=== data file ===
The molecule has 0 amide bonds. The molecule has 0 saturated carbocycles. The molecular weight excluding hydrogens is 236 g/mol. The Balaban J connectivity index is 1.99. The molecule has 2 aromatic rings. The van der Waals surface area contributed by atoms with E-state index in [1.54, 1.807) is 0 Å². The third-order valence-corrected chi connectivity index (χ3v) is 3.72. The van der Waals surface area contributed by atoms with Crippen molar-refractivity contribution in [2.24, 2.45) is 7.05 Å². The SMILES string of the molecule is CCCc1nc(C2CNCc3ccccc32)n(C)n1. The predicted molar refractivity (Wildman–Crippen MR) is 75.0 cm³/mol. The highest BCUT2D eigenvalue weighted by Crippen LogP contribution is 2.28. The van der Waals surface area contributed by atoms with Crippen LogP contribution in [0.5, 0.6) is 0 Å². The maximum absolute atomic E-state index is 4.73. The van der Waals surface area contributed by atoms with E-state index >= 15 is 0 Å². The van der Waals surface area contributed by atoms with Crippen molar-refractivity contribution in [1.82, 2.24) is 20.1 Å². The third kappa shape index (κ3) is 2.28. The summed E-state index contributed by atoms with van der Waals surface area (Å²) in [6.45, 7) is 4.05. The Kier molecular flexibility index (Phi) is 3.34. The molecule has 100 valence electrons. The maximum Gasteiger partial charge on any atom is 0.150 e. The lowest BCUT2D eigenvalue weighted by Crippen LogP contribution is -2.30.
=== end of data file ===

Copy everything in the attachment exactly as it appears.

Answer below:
The molecule has 0 amide bonds. The molecule has 0 saturated carbocycles. The molecular weight excluding hydrogens is 236 g/mol. The Balaban J connectivity index is 1.99. The molecule has 2 aromatic rings. The van der Waals surface area contributed by atoms with E-state index in [1.54, 1.807) is 0 Å². The third-order valence-corrected chi connectivity index (χ3v) is 3.72. The van der Waals surface area contributed by atoms with Crippen molar-refractivity contribution in [2.24, 2.45) is 7.05 Å². The SMILES string of the molecule is CCCc1nc(C2CNCc3ccccc32)n(C)n1. The predicted molar refractivity (Wildman–Crippen MR) is 75.0 cm³/mol. The highest BCUT2D eigenvalue weighted by Crippen LogP contribution is 2.28. The van der Waals surface area contributed by atoms with Crippen LogP contribution in [0.5, 0.6) is 0 Å². The maximum absolute atomic E-state index is 4.73. The van der Waals surface area contributed by atoms with E-state index >= 15 is 0 Å². The van der Waals surface area contributed by atoms with Crippen molar-refractivity contribution in [1.82, 2.24) is 20.1 Å². The third kappa shape index (κ3) is 2.28. The summed E-state index contributed by atoms with van der Waals surface area (Å²) in [6.45, 7) is 4.05. The Kier molecular flexibility index (Phi) is 3.34. The molecule has 100 valence electrons. The maximum Gasteiger partial charge on any atom is 0.150 e. The lowest BCUT2D eigenvalue weighted by Crippen LogP contribution is -2.30.